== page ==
It should be recognized that the microchannel network may have microchannels whose dimensions vary within these ranges and that these preferred dimensions are applicable to the sections of the microreactor where the oxidation reaction is carried out.
Fluid flow through the microchannels is generally in a longitudinal direction, approximately perpendicular to the cross-sectional microchannel dimensions referred to above. The longitudinal dimension for the microchannel is typically within the range of about 3 cm to about 10 meters, preferably about 5 cm to about 5 meters, and more preferably about 10 cm to about 3 meters in length.
The selection of microchannel dimensions and overall length is normally based on the residence time desired for the working solution in the oxidation microreactor, contact time between the multiphase components, and on the oxidation reaction time desired for the working compound (in the working solution). The microchannels in the microreactor may also include inert packing, e.g., glass beads, to improve the mass transfer between the gas phase component(s), e.g., air or oxygen, and liquid phase component(s), e.g., working compound, introduced into the microreactor.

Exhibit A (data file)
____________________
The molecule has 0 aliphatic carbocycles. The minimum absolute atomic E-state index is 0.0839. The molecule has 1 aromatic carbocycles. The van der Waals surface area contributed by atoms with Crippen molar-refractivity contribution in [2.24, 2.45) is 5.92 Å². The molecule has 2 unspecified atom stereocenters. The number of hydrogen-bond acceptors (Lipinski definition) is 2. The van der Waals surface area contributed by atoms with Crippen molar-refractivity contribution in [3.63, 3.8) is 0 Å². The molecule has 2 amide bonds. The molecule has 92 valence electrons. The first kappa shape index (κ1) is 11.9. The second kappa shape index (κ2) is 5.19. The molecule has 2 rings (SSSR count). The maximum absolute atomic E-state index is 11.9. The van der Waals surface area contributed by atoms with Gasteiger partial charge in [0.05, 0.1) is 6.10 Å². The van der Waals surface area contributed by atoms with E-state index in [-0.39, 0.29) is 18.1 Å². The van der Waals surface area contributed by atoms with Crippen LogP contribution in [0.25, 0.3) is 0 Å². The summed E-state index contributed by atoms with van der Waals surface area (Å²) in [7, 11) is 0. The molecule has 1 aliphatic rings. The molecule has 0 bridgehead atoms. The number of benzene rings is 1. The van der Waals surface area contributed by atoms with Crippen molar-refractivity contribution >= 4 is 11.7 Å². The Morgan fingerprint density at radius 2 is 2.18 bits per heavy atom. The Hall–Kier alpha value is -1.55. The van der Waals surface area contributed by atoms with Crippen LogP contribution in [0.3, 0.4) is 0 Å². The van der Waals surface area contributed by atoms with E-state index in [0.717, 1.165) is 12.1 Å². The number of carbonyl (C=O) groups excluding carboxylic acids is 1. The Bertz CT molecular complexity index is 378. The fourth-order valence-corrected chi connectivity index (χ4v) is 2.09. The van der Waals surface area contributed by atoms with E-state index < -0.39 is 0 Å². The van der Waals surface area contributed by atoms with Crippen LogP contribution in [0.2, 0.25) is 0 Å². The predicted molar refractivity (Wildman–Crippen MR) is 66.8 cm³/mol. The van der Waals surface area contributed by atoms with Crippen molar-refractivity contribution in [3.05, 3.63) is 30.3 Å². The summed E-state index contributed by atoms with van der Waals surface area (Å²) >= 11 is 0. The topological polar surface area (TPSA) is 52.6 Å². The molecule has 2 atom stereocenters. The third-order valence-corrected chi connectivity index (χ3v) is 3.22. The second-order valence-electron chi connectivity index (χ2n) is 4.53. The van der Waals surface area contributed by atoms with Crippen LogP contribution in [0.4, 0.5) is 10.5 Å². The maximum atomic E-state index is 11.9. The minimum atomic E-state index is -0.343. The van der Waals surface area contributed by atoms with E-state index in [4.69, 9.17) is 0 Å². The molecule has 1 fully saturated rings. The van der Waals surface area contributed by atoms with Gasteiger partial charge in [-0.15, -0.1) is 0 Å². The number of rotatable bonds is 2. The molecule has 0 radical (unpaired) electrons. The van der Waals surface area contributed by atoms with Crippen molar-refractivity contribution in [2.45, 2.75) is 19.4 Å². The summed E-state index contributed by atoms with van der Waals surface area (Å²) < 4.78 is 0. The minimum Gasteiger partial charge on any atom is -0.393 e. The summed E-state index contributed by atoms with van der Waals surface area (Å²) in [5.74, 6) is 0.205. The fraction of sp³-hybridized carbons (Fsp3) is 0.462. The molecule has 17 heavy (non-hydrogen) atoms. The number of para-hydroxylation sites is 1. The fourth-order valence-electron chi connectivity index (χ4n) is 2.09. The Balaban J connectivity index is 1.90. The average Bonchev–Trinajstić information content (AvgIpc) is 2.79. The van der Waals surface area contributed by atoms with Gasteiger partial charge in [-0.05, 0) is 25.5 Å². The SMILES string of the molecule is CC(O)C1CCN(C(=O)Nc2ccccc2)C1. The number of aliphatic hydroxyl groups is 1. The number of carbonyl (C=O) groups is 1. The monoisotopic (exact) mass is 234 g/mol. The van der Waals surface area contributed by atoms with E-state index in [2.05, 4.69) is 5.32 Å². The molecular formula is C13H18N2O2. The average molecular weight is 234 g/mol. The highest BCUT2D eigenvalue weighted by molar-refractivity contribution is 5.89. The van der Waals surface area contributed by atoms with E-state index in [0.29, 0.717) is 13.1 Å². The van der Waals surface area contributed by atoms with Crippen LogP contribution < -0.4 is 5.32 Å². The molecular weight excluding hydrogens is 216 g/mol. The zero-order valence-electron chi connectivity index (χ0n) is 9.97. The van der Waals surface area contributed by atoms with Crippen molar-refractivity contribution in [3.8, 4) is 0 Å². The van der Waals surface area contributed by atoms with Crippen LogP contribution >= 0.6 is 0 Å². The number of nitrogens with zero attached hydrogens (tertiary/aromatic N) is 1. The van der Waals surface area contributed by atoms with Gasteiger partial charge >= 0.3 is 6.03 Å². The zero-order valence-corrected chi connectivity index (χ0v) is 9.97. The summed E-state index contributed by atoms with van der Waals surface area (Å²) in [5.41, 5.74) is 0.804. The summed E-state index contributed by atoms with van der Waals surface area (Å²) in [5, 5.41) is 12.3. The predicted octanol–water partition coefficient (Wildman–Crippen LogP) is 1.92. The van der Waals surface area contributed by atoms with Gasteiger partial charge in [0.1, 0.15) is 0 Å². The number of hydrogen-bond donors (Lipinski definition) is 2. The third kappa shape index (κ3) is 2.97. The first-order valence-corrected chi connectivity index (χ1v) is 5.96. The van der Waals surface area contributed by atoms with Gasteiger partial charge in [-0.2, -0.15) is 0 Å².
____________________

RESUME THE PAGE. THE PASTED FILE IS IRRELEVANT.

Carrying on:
Operating conditions, e.g., temperature and pressure, within the oxidation microreactor are generally within the ranges normally established for large-scale oxidation reactions carried out in AO hydrogen peroxide methods. The enhanced process efficiencies, and improved mass and heat transfer achievable with the method of the present invention permit higher than usual operating temperatures and lower than usual operating pressures to be used without compromise in the overall process efficiency.